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Mickey Mouse Spotted on Mercury
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Mickey Mouse Spotted on Mercury!

July 10, 2012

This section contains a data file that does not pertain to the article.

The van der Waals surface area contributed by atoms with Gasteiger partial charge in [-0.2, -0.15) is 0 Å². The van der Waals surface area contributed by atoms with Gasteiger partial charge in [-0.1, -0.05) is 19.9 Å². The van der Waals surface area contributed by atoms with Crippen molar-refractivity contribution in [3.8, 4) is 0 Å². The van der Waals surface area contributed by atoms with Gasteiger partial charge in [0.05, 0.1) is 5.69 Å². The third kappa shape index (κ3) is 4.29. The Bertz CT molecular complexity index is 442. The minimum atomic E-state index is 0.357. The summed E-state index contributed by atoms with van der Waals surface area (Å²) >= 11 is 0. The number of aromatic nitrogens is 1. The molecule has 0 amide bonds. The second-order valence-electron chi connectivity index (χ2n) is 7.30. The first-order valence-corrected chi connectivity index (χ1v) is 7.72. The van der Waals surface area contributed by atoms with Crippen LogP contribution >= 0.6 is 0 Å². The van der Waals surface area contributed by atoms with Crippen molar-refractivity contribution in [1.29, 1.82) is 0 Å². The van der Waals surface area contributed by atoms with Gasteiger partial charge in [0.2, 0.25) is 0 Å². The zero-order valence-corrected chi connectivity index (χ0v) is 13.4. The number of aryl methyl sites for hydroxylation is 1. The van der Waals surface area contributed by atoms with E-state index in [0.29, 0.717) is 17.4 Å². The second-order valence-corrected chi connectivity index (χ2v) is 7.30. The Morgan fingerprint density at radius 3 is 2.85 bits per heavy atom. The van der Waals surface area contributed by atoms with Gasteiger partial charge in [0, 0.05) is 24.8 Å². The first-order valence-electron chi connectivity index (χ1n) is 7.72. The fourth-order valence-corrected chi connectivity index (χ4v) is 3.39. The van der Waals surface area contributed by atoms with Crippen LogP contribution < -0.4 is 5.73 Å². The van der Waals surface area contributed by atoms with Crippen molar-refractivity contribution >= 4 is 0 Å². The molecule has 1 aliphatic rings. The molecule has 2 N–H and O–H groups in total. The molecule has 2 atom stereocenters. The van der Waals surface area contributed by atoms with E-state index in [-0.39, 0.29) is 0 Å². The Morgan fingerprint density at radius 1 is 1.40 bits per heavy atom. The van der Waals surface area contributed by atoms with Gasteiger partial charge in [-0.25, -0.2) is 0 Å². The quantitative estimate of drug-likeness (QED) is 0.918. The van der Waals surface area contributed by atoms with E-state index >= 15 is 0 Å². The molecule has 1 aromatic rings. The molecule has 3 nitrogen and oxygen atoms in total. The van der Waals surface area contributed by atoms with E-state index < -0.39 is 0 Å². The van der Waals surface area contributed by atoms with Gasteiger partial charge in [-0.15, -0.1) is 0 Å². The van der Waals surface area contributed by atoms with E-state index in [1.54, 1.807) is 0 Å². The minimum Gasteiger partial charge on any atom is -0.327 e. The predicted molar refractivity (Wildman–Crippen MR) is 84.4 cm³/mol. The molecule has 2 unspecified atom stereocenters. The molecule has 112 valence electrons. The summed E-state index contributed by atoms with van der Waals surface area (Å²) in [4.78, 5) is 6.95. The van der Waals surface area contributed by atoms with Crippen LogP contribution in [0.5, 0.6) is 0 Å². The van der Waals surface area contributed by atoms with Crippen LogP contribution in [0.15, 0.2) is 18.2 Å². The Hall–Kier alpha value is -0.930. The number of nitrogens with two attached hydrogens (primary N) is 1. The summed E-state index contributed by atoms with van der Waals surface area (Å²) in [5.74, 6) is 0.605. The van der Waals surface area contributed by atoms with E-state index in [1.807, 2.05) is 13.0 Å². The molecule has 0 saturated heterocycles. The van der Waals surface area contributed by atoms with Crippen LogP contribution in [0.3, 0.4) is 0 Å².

Date acquired: June 03, 2012 Image Mission Elapsed Time (MET): 247173011 Image ID: 1943106 Instrument: Narrow Angle Camera (NAC) of the Mercury Dual Imaging System (MDIS) Center Latitude: -68.51° Center Longitude: 100.0° E Resolution: 188 meters/pixel Scale: The large crater in the center of the image has a diameter of approximately 105 km (65 miles). Incidence Angle: 86.6° Emission Angle: 7.9° Phase Angle: 94.5° Of Interest: This scene is to the northwest of the recently named crater Magritte, in Mercury's south. The image is not map projected; the larger crater actually sits to the north of the two smaller ones. The shadowing helps define the striking "Mickey Mouse" resemblance, created by the accumulation of craters over Mercury's long geologic history. This image was acquired as part of MDIS's high-incidence-angle base map. The high-incidence-angle base map is a major mapping activity in MESSENGER's extended mission and complements the surface morphology base map of MESSENGER's primary mission that was acquired under generally more moderate incidence angles. High incidence angles, achieved when the Sun is near the horizon, result in long shadows that accentuate the small-scale topography of geologic features. The high-incidence-angle base map is being acquired with an average resolution of 200 meters/pixel. The MESSENGER spacecraft is the first ever to orbit the planet Mercury, and the spacecraft's seven scientific instruments and radio science investigation are unraveling the history and evolution of the Solar System's innermost planet. Visit the Why Mercury? section of this website to learn more about the key science questions that the MESSENGER mission is addressing. During the one-year primary mission, MESSENGER acquired 88,746 images and extensive other data sets. MESSENGER is now in a yearlong extended mission, during which plans call for the acquisition of more than 80,000 additional images to support MESSENGER's science goals. Credit: NASA/Johns Hopkins University Applied Physics Laboratory/Carnegie Institution of Washington


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